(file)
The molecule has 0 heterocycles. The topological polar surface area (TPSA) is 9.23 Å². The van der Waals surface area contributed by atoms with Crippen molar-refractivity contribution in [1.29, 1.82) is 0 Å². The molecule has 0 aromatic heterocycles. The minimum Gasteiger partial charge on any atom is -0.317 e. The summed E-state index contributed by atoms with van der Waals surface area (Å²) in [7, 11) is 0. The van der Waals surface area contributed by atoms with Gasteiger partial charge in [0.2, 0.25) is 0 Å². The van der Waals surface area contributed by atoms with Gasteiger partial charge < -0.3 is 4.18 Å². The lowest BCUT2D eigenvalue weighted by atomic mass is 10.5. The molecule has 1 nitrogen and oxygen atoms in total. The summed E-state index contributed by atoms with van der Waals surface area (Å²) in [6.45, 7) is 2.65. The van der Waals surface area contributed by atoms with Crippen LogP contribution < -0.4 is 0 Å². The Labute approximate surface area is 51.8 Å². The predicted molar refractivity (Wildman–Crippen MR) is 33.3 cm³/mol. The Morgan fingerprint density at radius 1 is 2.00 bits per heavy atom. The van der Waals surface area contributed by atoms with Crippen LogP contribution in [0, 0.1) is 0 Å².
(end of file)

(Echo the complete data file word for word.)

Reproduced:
The molecule has 0 heterocycles. The topological polar surface area (TPSA) is 9.23 Å². The van der Waals surface area contributed by atoms with Crippen molar-refractivity contribution in [1.29, 1.82) is 0 Å². The molecule has 0 aromatic heterocycles. The minimum Gasteiger partial charge on any atom is -0.317 e. The summed E-state index contributed by atoms with van der Waals surface area (Å²) in [7, 11) is 0. The van der Waals surface area contributed by atoms with Gasteiger partial charge in [0.2, 0.25) is 0 Å². The van der Waals surface area contributed by atoms with Gasteiger partial charge < -0.3 is 4.18 Å². The lowest BCUT2D eigenvalue weighted by atomic mass is 10.5. The molecule has 1 nitrogen and oxygen atoms in total. The summed E-state index contributed by atoms with van der Waals surface area (Å²) in [6.45, 7) is 2.65. The van der Waals surface area contributed by atoms with Crippen LogP contribution < -0.4 is 0 Å². The Labute approximate surface area is 51.8 Å². The predicted molar refractivity (Wildman–Crippen MR) is 33.3 cm³/mol. The Morgan fingerprint density at radius 1 is 2.00 bits per heavy atom. The van der Waals surface area contributed by atoms with Crippen LogP contribution in [0, 0.1) is 0 Å².